Casino World

In my last article ‘Costs of Compliance’, I wrote about the Mengerian concept of ‘Marginalism’ particularly as it applies to the Marginal Productivity of Labor. Specifically, how this margin is defined; as the line between profit and loss as far as labor productivity vs costs is concerned. I also mentioned that a similar concept will hold for the marginal productivity of capital, that is the profitability or lack of it in regards to investments in productive capital.

Now in a world of honest money, the situation is simple. Savings are equivalent to hoarding; stuffing Gold and Silver coins and bars into the mattress, to hold for a rainy day… and to enjoy the natural appreciation, the natural increase of purchasing power of money as the world economy improves, and the cost of producing most goods slowly and inexorable declines.

Investing in an honest world is also simple; investment implies the purchase of Gold bonds; bonds that produce return in the form of Gold, bonds that mature into Gold… and bonds that are protected from loss or gain of market value through the benefit of sinking funds designed to do just that. Investment in bonds in such a scenario implies absolute security and steady income for widows and orphans; return of principle at full value plus increase in purchasing power, coupled with modest but dependable returns.

Speculation is also a part of the honest money world; this simple fact is stuffed down the memory hole, and speculation is equated with gambling, but this is not so; speculation is not gambling. In an honest money economy, speculation has positive and important roles. Speculators buy shares of companies; yes, buying stocks is speculative; after all, how does the share buyer know that the company will prosper, produce income (dividends) and in fact survive?

Thus, speculation provides funds needed for capital investment, a crucial component of economic development. Furthermore, speculation is essential to the viability of commodities markets; commodities such as grains and fuel are traded on these markets… which are in effect a regulated, well defined method of forward sales. For example, a grain farmer wishes to sell his crop for a reasonable price, well before the crop actually matures.

This relieves the farmer of the risk of a price drop due to bumper crops or lesser demand… by giving up the opportunity to make excess profits due to price increases that poor crops or unexpectedly high demand would produce. On the flip side, the grain mill operator also would like to buy grains at a known price, avoiding the risk of soaring prices while giving up potential gains due to prices dropping.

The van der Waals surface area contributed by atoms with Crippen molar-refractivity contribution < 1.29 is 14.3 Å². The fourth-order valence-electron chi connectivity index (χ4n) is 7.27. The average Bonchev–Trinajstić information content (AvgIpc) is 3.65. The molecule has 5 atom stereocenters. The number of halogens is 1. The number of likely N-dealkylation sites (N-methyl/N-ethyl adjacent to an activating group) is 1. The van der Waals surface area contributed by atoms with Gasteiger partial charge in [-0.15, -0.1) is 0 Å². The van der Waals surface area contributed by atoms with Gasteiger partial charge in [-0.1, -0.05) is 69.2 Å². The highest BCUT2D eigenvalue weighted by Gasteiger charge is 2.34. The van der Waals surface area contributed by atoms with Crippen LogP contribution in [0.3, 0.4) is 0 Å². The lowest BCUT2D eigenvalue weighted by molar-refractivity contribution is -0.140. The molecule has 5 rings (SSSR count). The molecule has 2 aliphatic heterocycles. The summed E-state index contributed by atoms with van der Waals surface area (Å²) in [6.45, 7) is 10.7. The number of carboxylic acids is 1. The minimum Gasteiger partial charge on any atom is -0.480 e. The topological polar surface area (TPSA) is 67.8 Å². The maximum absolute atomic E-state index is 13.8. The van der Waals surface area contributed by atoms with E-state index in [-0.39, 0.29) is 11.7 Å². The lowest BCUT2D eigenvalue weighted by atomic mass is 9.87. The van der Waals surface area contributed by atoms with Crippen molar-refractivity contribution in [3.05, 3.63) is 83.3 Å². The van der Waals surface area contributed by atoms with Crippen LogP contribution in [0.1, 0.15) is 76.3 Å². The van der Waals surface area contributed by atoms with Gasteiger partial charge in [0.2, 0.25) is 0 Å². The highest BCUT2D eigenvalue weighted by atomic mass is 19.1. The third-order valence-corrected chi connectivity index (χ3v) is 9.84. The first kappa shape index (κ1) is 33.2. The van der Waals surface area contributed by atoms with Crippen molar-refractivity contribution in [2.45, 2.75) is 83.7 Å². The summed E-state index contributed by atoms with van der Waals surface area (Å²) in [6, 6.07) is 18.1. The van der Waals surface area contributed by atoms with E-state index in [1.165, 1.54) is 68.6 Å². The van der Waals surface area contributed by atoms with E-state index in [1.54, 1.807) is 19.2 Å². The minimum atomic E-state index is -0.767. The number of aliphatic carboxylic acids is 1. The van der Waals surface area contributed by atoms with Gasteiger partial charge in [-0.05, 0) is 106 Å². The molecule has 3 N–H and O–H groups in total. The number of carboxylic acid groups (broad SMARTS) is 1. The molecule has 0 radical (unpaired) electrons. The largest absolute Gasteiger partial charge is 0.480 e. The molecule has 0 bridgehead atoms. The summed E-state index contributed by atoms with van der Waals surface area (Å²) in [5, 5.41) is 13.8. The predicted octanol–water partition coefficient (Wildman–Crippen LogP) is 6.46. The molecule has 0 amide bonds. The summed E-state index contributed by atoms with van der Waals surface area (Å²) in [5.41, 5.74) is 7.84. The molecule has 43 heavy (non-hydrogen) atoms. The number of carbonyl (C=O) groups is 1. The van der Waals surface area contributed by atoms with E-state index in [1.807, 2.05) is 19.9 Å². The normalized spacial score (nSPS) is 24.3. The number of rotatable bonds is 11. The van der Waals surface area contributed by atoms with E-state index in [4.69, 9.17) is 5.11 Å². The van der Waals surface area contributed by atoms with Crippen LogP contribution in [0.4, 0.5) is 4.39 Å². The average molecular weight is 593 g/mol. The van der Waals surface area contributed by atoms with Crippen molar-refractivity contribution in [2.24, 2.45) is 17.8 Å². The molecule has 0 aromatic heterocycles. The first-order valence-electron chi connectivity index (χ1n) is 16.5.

In other words, the producer and the buyer both wish to avoid risk. Commodity markets allow for this in a systematic manner. However, these markets cannot thrive without liquidity, that is plenty of money… and supplying liquidity is another role of the speculator; the speculator takes on the risk avoided by producers and consumers, in return for the opportunity to profit from price swings. Not only does this speculative buying/selling allow the producer and consumer to meet, but it tends to reduce wild destructive price swings; speculative buying when prices tank supports the farmer and speculative selling when prices soar supports the buyer.

Finally, we have an activity called gambling; a form of ‘entertainment’… and while gambling seems to provide titillation for the gambler, and serves to enrich the casino or ‘game house’, gambling does not in any way contribute to economic development. Human nature seems to get a kick out of gambling… but there is no place for gambling in a proper economic system, no important role like for investment, and for appropriate speculation.

Indeed, New Austrian Economists consider speculation to be bets placed against natural phenomena like poor weather that effect crop yields and gambling to be bets placed against man created risk. Weather is not controlled by any casino; but in today’s Fiat world, speculation has degenerated into gambling; interest rates and Forex, the biggest futures markets of all, are vehicles for gambling on casino created risk. Humans (casino owners) set Forex and interest rates, not nature.

This is how low we have sunk; whereas bonds used to be considered safe, secure sources of income for widows and orphans, today the bond market is the biggest casino of all. Zirp and Nirp policies ensure that there is no income available for bond holders, for savers; gamblers, falsely called speculators, however, are well served by rising or falling interest rates. Bond prices rise and fall in inverse proportion to interest rates.

Mainstream Austrian economists, if I may call them mainstream, do not recognize this fact; they are still stuck with the words of Mises, written many decades ago, before the importance of ‘speculation’ in interest rate and Forex futures was recognized.